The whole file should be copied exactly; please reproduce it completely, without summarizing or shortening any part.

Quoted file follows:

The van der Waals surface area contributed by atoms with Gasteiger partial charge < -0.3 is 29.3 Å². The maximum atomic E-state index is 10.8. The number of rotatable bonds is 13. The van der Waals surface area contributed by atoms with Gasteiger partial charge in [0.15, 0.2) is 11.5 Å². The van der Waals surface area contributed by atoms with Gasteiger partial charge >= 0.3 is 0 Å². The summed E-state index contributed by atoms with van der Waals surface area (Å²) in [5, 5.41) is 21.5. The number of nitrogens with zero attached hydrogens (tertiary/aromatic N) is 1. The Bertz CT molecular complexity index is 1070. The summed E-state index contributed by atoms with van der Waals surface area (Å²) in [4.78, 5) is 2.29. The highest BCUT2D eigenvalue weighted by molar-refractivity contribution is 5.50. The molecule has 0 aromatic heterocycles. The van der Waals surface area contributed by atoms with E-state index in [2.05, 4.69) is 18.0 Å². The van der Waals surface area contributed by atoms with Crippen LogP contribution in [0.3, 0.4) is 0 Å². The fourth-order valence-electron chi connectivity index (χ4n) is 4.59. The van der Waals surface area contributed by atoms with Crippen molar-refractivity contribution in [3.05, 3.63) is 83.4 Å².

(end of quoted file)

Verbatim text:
The van der Waals surface area contributed by atoms with Gasteiger partial charge < -0.3 is 29.3 Å². The maximum atomic E-state index is 10.8. The number of rotatable bonds is 13. The van der Waals surface area contributed by atoms with Gasteiger partial charge in [0.15, 0.2) is 11.5 Å². The van der Waals surface area contributed by atoms with Gasteiger partial charge >= 0.3 is 0 Å². The summed E-state index contributed by atoms with van der Waals surface area (Å²) in [5, 5.41) is 21.5. The number of nitrogens with zero attached hydrogens (tertiary/aromatic N) is 1. The Bertz CT molecular complexity index is 1070. The summed E-state index contributed by atoms with van der Waals surface area (Å²) in [4.78, 5) is 2.29. The highest BCUT2D eigenvalue weighted by molar-refractivity contribution is 5.50. The molecule has 0 aromatic heterocycles. The van der Waals surface area contributed by atoms with E-state index in [2.05, 4.69) is 18.0 Å². The van der Waals surface area contributed by atoms with Crippen LogP contribution in [0.3, 0.4) is 0 Å². The fourth-order valence-electron chi connectivity index (χ4n) is 4.59. The van der Waals surface area contributed by atoms with Crippen molar-refractivity contribution in [3.05, 3.63) is 83.4 Å².